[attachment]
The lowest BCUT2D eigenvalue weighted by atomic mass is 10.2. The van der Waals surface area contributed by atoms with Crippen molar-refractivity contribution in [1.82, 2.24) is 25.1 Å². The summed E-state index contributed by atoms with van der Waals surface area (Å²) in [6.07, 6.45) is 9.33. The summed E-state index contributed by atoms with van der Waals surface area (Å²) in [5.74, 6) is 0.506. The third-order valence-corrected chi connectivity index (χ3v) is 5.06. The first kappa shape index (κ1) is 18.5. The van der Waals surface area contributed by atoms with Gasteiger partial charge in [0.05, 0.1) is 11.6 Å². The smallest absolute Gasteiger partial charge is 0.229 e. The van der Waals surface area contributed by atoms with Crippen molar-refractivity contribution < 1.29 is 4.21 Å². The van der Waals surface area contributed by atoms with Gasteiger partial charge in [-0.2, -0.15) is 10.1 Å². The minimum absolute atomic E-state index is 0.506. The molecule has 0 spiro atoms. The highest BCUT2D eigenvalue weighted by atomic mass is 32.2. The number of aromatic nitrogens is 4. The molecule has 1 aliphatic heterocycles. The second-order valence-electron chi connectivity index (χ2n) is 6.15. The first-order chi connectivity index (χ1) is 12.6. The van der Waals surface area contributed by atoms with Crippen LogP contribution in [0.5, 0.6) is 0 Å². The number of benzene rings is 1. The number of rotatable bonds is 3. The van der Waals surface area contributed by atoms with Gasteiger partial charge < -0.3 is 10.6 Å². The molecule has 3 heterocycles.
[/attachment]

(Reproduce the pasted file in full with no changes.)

The lowest BCUT2D eigenvalue weighted by atomic mass is 10.2. The van der Waals surface area contributed by atoms with Crippen molar-refractivity contribution in [1.82, 2.24) is 25.1 Å². The summed E-state index contributed by atoms with van der Waals surface area (Å²) in [6.07, 6.45) is 9.33. The summed E-state index contributed by atoms with van der Waals surface area (Å²) in [5.74, 6) is 0.506. The third-order valence-corrected chi connectivity index (χ3v) is 5.06. The first kappa shape index (κ1) is 18.5. The van der Waals surface area contributed by atoms with Gasteiger partial charge in [0.05, 0.1) is 11.6 Å². The smallest absolute Gasteiger partial charge is 0.229 e. The van der Waals surface area contributed by atoms with Crippen molar-refractivity contribution < 1.29 is 4.21 Å². The van der Waals surface area contributed by atoms with Gasteiger partial charge in [-0.2, -0.15) is 10.1 Å². The minimum absolute atomic E-state index is 0.506. The molecule has 0 spiro atoms. The highest BCUT2D eigenvalue weighted by atomic mass is 32.2. The number of aromatic nitrogens is 4. The molecule has 1 aliphatic heterocycles. The second-order valence-electron chi connectivity index (χ2n) is 6.15. The first-order chi connectivity index (χ1) is 12.6. The van der Waals surface area contributed by atoms with Crippen LogP contribution in [0.5, 0.6) is 0 Å². The number of benzene rings is 1. The number of rotatable bonds is 3. The van der Waals surface area contributed by atoms with Gasteiger partial charge < -0.3 is 10.6 Å². The molecule has 3 heterocycles.